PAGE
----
So what constitutes a good or bad toilet. There are a number of factors that score to make up the ranking. Cleanliness is always one factor, and this can be variable from filthy to, very occasionally, absolutely spotless. But there is also the quality aspect. In this the requirements for each ranking are roughly as follows. If there is a toilet that can be sat on or hovered over, but there is no way of flushing at all then it is a zero. If the toilet actually flushes, or can be adequately flushed through means of a bucket of water, then it rises to a one. A toilet seat and water for washing hands raises it to a two. Loo roll and soap bring it to a three, and adding something to dry your hands on raises it right up to a four.
|Toilets that didn't even score a zero|
The look of the toilet can add a half point too, so the ones we stopped at after leaving the coffee plantation for example had all of the above requirements, were spotless,and had nice tiles and flooring etc, so they were graded a four and a half. High praise indeed.
There is a suggested further option of five star, which is when you can flush the toilet paper down the loo, but as the last time we could do that was in Buenos Aires, that doesn't really seem a fair test.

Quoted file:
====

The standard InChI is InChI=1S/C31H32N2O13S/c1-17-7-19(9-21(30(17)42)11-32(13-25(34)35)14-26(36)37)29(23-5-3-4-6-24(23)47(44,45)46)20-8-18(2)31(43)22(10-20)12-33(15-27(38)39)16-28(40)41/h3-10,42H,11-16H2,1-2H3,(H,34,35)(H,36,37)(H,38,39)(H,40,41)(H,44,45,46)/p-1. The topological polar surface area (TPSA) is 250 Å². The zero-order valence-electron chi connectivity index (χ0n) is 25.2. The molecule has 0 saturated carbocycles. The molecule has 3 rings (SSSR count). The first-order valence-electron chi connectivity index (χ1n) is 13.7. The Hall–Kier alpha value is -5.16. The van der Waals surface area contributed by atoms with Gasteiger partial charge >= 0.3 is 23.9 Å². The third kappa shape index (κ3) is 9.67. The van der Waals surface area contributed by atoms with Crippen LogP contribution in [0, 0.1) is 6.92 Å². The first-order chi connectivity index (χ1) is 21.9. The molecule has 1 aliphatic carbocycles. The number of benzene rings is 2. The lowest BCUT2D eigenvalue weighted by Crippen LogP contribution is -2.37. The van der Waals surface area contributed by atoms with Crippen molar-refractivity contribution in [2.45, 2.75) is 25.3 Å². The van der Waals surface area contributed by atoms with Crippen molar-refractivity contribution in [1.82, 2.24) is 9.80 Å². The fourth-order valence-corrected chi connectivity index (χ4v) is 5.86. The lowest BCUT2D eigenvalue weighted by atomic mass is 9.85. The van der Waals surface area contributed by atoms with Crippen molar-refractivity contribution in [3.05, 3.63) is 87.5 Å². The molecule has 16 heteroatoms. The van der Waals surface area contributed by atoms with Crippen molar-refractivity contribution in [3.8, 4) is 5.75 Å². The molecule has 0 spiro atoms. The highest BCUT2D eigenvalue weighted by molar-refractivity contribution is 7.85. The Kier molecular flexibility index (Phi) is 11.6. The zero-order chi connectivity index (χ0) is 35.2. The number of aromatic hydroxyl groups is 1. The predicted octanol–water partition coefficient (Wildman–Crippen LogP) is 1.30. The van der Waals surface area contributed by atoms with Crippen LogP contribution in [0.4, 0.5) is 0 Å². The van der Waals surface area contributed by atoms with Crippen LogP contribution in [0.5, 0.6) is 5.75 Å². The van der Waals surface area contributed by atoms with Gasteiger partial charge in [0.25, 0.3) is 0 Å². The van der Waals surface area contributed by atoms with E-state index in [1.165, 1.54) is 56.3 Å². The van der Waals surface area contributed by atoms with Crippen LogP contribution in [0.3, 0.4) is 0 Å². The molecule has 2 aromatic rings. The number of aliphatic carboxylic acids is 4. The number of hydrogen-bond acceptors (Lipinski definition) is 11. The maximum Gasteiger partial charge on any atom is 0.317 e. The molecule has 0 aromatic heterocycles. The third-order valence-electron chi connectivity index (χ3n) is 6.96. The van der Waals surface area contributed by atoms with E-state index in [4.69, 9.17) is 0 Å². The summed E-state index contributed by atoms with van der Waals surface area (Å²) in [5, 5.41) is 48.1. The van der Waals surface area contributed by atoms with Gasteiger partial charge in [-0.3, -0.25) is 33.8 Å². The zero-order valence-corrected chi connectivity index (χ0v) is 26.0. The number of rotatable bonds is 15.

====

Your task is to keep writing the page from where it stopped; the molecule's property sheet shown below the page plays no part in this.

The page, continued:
Of course in some places, mostly the north of Argentina and southern Bolivia there simply isn't a toilet to be found along the road, or maybe there was but it was a zero that no one wanted to use, so it was finding a convenience place to go by the road. This was easier for the guys, but the girls would normally want some cover, usually a bush or a ditch, that they could squat behind. Mostly this could be arranged, but occasionally there was absolutely no cover. Those times the truck was brought into play, and girls used the kerb side, to provide some cover from the passing traffic, while the boys went across the road.
The toilet standards question doesn't just apply on the road of course, as the loos in hotels, restaurants and bars can be just as questionable, but generally the standard is better, with mostly twos or threes. Where there is a real problem, it is often because some tourist doesn't know how it works and blocks the toilet by flushing the paper, or doesn't know that the big vat of water with a scooping bucket is used to flush the loo. That can get nasty and is best avoided at all costs!
But overall, I have been pleasantly surprised, and it is always nice when you pull up at a manky looking petrol station, expecting a toilet in the one or even zero category, to find that in fact it is a three. There is nothing like long term travel to help you appreciate these little things in life!